The republic of Sakha has been a frontrunner in the field because of good cooperation between the regional government and private energy companies in developing pilot projects previously. The conditions for wind energy might be more favorable in Murmansk, where the winds are strong and the overall climate milder, but the motivation to develop renewable energy is diminished by the fact that 99% of the population lives within the reach of the centralized power network. In some regions such as Taimyr, only 64% live in urban settlements and thus the need to update the isolated energy supply becomes much more pressing. Unfortunately, the energy company RAO Energy East, owning most companies responsible of the power stations of Eastern Siberia and Far East, has been suffering from financial difficulties lately and is thus concentrating on only the most necessary maintenance work. Although balancing imported fuels with renewables would save money and fuel, the savings are not yet big enough to motivate regional leaders to make them a priority. In addition, the poor state of the power network should be considered before any major changes in the fuel mix take place, but the problem is that the electricity tariffs are already too high. In other words, for the time being, only a long-term investor such as the state is a viable option for developing the use of renewables.
The report recommends more flexible solutions to be considered in order to overcome both the financial and maintenance problems and gain long-lasting results. Especially combined wind-diesel units are seen as a way to ensure sufficient energy reserves while also decreasing the need for imported fuel and coal. These types of innovations also seem to be more exciting for investors. The report also stresses the need for a more efficient fuel economy, which would entail replacing many outdated diesel generators with new, energy-efficient ones that could also be connected with wind or solar generators. Also here, the greatest progress thus far has happened in Sakha. In addition, it is suggested that the requirement for localized production of renewable equipment could be loosened regarding these type of pilot projects and that a targeted subsidies system should be implemented to meet the targets. There are successful examples of solar power and combined wind-diesel units in a larger scale from Sakha and Murmansk, albeit in connection with the centralized grid and not within isolated energy systems. On this basis, and with adequate funding, it may be possible to develop them further, according to the report.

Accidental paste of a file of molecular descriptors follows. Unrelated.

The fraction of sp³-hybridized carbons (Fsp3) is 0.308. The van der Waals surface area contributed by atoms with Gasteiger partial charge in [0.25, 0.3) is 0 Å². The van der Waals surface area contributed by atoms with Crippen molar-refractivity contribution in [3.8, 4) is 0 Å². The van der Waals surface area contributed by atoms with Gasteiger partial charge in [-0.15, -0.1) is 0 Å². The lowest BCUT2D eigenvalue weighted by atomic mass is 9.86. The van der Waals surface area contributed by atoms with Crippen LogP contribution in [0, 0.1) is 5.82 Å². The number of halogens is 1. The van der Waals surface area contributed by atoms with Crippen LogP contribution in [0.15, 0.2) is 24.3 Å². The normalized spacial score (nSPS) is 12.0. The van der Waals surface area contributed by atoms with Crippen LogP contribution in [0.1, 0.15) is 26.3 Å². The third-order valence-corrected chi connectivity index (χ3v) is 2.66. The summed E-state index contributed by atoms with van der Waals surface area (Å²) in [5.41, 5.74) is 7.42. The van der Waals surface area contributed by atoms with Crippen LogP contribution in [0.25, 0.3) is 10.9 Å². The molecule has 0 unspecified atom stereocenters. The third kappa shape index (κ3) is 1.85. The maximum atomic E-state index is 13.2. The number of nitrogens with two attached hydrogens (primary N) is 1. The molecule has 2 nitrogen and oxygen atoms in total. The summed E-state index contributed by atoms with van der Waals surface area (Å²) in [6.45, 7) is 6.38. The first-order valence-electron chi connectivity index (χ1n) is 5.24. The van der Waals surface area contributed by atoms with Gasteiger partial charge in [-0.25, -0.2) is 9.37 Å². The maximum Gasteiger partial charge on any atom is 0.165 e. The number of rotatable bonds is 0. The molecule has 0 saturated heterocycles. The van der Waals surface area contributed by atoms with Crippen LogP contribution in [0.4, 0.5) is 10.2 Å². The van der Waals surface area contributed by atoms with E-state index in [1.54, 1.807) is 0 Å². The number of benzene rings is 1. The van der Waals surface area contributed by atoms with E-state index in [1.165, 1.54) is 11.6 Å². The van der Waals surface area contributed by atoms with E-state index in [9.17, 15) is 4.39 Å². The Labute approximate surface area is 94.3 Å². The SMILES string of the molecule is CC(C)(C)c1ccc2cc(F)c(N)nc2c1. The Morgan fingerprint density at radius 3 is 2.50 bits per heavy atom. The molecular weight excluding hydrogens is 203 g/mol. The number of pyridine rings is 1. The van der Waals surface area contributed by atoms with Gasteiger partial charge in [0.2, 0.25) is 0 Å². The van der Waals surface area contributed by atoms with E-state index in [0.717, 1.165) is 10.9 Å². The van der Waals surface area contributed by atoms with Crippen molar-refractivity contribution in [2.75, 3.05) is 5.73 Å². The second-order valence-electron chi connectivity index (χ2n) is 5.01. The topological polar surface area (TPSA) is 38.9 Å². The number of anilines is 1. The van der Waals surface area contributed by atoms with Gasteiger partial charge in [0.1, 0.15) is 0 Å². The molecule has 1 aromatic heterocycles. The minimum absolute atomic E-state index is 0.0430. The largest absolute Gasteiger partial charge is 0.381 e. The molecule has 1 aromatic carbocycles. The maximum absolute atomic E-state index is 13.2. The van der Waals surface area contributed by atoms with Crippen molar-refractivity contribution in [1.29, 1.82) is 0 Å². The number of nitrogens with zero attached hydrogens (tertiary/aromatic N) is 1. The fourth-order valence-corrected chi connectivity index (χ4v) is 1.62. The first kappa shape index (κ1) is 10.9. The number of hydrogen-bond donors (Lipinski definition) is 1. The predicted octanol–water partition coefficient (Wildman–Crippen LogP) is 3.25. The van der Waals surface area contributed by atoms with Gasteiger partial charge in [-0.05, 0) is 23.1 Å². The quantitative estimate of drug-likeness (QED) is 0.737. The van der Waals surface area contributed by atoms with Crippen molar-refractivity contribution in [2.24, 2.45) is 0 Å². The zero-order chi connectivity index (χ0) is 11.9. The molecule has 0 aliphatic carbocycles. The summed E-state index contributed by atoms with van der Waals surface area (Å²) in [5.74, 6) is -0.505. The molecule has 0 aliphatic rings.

In this report, Berdin et al. succeed well in presenting the realities facing new renewable energy projects in the Russian Arctic, from the geographic and environmental as well as the financial point of view. In their analysis, it becomes clear that the situation cannot be solved with a simple solution. Instead, several problems, such as the poor condition of the central power network and the lack of investors for renewable energy projects, are connected to each other. On the other hand, the report also notes that the actions of the Russian state should strive to be more consistent and practical-minded. Despite the special attention given to the role of renewable energy in the isolated regions of the Arctic, a detailed support program is still lacking. In order to push for real progress in the field, a common effort between all stakeholders is required. Another obstacle in the way of renewables as a standardized power source in the Far North is that ecological reasons do not seem to motivate the regional decision-makers or local residents, so they cannot offer these solutions a competitive edge.
Although the report is quite comprehensive, a critical note must be made. Considering the complexity of the situation, it would have been useful to get more concrete information regarding other actors potentially interested in developing local renewable sources, such as gas and oil companies or mining companies. Regarding the increasing effect of global warming on the Northern delivery system, it would also have been useful to see more maps depicting the complicated delivery routes in order to better estimate its future challenges. However, the report gives a good basis for future research on the subject by opening up several possible growth points to be examined.
Hilma Salonen is a PhD student at Aleksanteri Institute, University of Helsinki. Hilma’s research focusses on the use of renewable energy sources in the Russian domestic energy market and energy efficiency issues in the Russian energy sector. She can be contacted via email: firstname.lastname@example.org
Illustration: Batagay solar power plant, the largest solar power plant north of the Polar circle. Capacity: 1 MW. Area size: 4.2 hectares. Equipment: Suntech STP300-24/Ve. Temperature range: max. +40°С, min. -45°С. Source: Petr Okoneshnikov, ysia.ru